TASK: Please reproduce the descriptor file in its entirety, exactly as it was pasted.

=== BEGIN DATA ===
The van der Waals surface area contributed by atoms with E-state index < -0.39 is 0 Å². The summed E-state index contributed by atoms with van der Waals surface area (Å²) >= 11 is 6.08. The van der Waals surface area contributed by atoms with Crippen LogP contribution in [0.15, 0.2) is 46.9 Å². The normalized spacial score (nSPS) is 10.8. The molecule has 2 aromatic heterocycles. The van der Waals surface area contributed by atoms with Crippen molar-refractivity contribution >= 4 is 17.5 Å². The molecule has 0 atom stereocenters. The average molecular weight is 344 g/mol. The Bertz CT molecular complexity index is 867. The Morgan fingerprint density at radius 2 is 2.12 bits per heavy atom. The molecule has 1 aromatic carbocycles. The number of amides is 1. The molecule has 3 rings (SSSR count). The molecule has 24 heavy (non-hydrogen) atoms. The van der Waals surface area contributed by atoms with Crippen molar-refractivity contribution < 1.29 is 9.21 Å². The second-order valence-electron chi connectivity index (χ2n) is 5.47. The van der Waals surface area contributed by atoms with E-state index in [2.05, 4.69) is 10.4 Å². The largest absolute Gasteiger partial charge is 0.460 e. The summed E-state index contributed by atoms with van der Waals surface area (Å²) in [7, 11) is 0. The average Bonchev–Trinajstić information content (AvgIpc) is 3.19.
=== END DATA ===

The van der Waals surface area contributed by atoms with E-state index < -0.39 is 0 Å². The summed E-state index contributed by atoms with van der Waals surface area (Å²) >= 11 is 6.08. The van der Waals surface area contributed by atoms with Crippen LogP contribution in [0.15, 0.2) is 46.9 Å². The normalized spacial score (nSPS) is 10.8. The molecule has 2 aromatic heterocycles. The van der Waals surface area contributed by atoms with Crippen molar-refractivity contribution >= 4 is 17.5 Å². The molecule has 0 atom stereocenters. The average molecular weight is 344 g/mol. The Bertz CT molecular complexity index is 867. The Morgan fingerprint density at radius 2 is 2.12 bits per heavy atom. The molecule has 1 aromatic carbocycles. The number of amides is 1. The molecule has 3 rings (SSSR count). The molecule has 24 heavy (non-hydrogen) atoms. The van der Waals surface area contributed by atoms with Crippen molar-refractivity contribution < 1.29 is 9.21 Å². The second-order valence-electron chi connectivity index (χ2n) is 5.47. The van der Waals surface area contributed by atoms with E-state index in [2.05, 4.69) is 10.4 Å². The largest absolute Gasteiger partial charge is 0.460 e. The summed E-state index contributed by atoms with van der Waals surface area (Å²) in [7, 11) is 0. The average Bonchev–Trinajstić information content (AvgIpc) is 3.19.